There has never been a better time to publish with the new publishing landscape.

3. You need to Productise your values: time is money and as an entrepeneur, making the most of your time and making money is crucial. But regularly people get it wrong by sticking to the OOPS model: Only One Product/Service that makes them dependent in terms of brand, time and capital.To make money, you have to create value. Product and service don’t make money. The product eco-system can change that: for example, Steve Jobs decided to heavily promote the iPod which turned out to be a huge success. This was also the first key entrance for customers into Apple’s world. People were then ready to buy Mac computers. Defining the asset of your product is another way to increase your value: What is your asset? Is it said in your positioning? Can you develop your product or the scale of your product? Multiple products sold through multiple channels mean multiplying your value.

Income follows assets. Defining the assets of your product is what will allow you to earn money.

4. You need to raise your Profile: being good at what you do is no longer enough. You need to stand out and using social media is one of the best tactics to achieve it. In a world where everything can be Googled, you have to do your best to ensure the results that show up are positive and convincing enough to win the deal. Kylie Bartlett shared be sure that your pitch and message are replicated across all your social media; content is the new currency: write, publish, share and syndicate all your content across the web; don’t do social media without a strategy to transform leads into sales; pay attention to your digital footprint, be sure that there is coherence; enjoy social media as it allows you  to meet interesting people that could bring you new opportunities.

When your customers Google you, they want to see a video, updates, dowloads, community and dynamic information.

5. You need great Partnerships: Partnership creates wholesale value. The IRL (Illusion of Limited Resource) prevents you from doing what you want: you think you don’t have enough time or money or people. But there is an amazing network of partners out there ready to give you what you need. As Daniel Priestley said, “There is no such thing as a self-made millionaire”. The beauty of the partnership is that you don’t need to have all things, you partner with those who have what’s missing. Ideas are great but worthless in themselves; implementation is everything. Cathy Burke, the CEO of The Hunger Project in Australia came to explain how she mastered the art of mobilising key resources like time, money and knowledge via strategic joint ventures and partnerships. When she approaches CEOs, rather than saying that the aim of The Hunger Project is to put an end to the worldwide hunger, she explains that it seeks to empower people to resolve their hunger problem. And that changes everything. To explain the essence of the partnership, Cathy shared an african proverb:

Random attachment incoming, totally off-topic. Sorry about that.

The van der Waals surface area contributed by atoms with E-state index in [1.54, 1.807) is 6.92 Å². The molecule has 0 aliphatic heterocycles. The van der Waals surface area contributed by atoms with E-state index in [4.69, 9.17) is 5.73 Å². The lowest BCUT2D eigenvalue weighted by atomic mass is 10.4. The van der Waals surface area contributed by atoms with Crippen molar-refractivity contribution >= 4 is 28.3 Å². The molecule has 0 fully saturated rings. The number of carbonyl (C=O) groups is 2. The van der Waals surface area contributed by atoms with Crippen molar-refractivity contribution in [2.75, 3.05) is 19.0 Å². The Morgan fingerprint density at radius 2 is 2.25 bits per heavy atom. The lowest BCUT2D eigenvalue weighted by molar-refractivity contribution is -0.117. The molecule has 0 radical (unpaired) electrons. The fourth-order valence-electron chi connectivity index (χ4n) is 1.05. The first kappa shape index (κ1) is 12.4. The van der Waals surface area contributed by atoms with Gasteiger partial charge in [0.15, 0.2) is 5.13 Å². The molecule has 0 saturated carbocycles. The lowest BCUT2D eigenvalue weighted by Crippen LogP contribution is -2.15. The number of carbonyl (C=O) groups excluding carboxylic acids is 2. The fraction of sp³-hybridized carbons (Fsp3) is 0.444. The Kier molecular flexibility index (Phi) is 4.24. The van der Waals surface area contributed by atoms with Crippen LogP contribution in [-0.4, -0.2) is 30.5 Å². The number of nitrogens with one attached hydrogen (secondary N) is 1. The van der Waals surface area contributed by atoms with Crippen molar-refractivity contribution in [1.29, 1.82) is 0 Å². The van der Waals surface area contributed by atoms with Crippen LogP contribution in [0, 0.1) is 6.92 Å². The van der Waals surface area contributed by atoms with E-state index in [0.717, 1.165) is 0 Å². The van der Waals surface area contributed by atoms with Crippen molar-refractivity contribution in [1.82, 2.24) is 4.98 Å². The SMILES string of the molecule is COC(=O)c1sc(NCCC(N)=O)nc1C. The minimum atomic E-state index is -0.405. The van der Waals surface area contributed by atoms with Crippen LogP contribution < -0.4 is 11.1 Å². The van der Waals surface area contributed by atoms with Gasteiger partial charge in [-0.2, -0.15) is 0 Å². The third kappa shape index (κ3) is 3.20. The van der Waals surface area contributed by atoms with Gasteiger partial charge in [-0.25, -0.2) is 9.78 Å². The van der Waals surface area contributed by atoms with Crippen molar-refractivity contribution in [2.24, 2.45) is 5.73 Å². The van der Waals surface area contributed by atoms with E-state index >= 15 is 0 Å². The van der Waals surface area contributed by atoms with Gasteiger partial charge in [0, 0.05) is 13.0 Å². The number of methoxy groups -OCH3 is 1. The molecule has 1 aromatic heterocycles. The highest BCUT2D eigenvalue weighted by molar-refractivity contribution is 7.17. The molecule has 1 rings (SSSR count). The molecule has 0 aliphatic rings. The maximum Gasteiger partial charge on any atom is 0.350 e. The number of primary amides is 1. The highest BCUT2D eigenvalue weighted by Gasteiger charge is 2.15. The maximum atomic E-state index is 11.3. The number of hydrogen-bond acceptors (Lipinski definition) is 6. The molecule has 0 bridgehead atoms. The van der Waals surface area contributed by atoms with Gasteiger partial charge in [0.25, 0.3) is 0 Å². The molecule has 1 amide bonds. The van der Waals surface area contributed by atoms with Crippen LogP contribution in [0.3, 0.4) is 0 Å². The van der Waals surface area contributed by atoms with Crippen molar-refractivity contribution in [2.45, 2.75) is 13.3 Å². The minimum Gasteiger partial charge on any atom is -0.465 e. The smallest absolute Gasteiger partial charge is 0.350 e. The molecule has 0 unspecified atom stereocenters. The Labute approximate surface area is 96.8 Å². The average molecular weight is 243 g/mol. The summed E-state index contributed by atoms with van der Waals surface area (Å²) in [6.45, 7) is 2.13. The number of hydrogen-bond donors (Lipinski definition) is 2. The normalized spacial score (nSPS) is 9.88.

If you want to go quick, go alone; if you want to go far, go together.

The KPI event was a great introduction to the 5-step method developed by Daniel Priestley to become the new Steve Jobs or new Larry and Sergey of your industry. Let’s conclude with few words: opportunity is nowhere = now here.

Kpi event

About our ambassador // Delphine Vuagnoux is a community ambassador for Sydney. She is passionate about innovation and social change. She does her best working at All Together Now and Medianet. You can find her on Twitter here: @delphinevuagnou.

Interview: UK Local, Joanna Montgomery — June 29, 2012

Interview: UK Local, Joanna Montgomery

This week, The Fetch London curator, Chloe Nicholls, interviews Joanna Montgomery from Little Riot, a company which specialises in connecting people with technology, through design.

Joanna Montgomery, Little Riot

Website: http://www.littleriot.co.uk

Twitter: @joannasaurusrex

Tell us a little about your company Little Riot and how it evolved from a research company to a design and product development agency?

I graduated in 2010 and started the company almost straight away. I knew I wanted to run my own business, and exploring the ways people communicate using technology really interested me – but when my degree project, Pillow Talk, began to receive so much publicity, I knew I needed to focus on developing it into a commercial product.

Little Riot specialises in ”connecting people with technology, through design”. What inspired you to design and develop your first product ‘Pillow Talk’?